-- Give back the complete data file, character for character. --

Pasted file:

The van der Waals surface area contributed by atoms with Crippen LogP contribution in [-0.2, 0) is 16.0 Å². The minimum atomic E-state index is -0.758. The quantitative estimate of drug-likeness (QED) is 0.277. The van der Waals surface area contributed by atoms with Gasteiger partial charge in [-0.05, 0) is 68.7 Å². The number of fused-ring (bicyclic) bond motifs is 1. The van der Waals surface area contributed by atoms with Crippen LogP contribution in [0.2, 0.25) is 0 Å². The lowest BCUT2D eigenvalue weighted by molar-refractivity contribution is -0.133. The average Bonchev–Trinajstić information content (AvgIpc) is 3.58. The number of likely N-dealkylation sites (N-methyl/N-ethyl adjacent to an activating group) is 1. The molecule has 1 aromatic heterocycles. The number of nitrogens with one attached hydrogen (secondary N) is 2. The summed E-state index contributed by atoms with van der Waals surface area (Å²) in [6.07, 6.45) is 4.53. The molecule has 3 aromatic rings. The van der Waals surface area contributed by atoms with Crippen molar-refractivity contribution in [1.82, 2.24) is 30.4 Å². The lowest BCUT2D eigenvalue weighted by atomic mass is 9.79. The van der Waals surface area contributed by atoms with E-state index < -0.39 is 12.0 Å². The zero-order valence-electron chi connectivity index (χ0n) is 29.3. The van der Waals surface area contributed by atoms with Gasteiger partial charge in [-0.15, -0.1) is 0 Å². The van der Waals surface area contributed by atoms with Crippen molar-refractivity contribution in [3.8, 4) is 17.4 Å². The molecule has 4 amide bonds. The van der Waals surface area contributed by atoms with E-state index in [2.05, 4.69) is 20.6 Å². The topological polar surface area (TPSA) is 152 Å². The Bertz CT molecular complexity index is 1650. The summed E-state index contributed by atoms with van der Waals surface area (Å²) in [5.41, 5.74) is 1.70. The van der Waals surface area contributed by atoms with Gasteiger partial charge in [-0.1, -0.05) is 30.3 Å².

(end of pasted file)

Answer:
The van der Waals surface area contributed by atoms with Crippen LogP contribution in [-0.2, 0) is 16.0 Å². The minimum atomic E-state index is -0.758. The quantitative estimate of drug-likeness (QED) is 0.277. The van der Waals surface area contributed by atoms with Gasteiger partial charge in [-0.05, 0) is 68.7 Å². The number of fused-ring (bicyclic) bond motifs is 1. The van der Waals surface area contributed by atoms with Crippen LogP contribution in [0.2, 0.25) is 0 Å². The lowest BCUT2D eigenvalue weighted by molar-refractivity contribution is -0.133. The average Bonchev–Trinajstić information content (AvgIpc) is 3.58. The number of likely N-dealkylation sites (N-methyl/N-ethyl adjacent to an activating group) is 1. The molecule has 1 aromatic heterocycles. The number of nitrogens with one attached hydrogen (secondary N) is 2. The summed E-state index contributed by atoms with van der Waals surface area (Å²) in [6.07, 6.45) is 4.53. The molecule has 3 aromatic rings. The van der Waals surface area contributed by atoms with Crippen molar-refractivity contribution in [1.82, 2.24) is 30.4 Å². The lowest BCUT2D eigenvalue weighted by atomic mass is 9.79. The van der Waals surface area contributed by atoms with E-state index < -0.39 is 12.0 Å². The zero-order valence-electron chi connectivity index (χ0n) is 29.3. The van der Waals surface area contributed by atoms with Gasteiger partial charge in [-0.15, -0.1) is 0 Å². The van der Waals surface area contributed by atoms with Crippen molar-refractivity contribution in [3.8, 4) is 17.4 Å². The molecule has 4 amide bonds. The van der Waals surface area contributed by atoms with E-state index in [2.05, 4.69) is 20.6 Å². The topological polar surface area (TPSA) is 152 Å². The Bertz CT molecular complexity index is 1650. The summed E-state index contributed by atoms with van der Waals surface area (Å²) in [5.41, 5.74) is 1.70. The van der Waals surface area contributed by atoms with Gasteiger partial charge in [-0.1, -0.05) is 30.3 Å².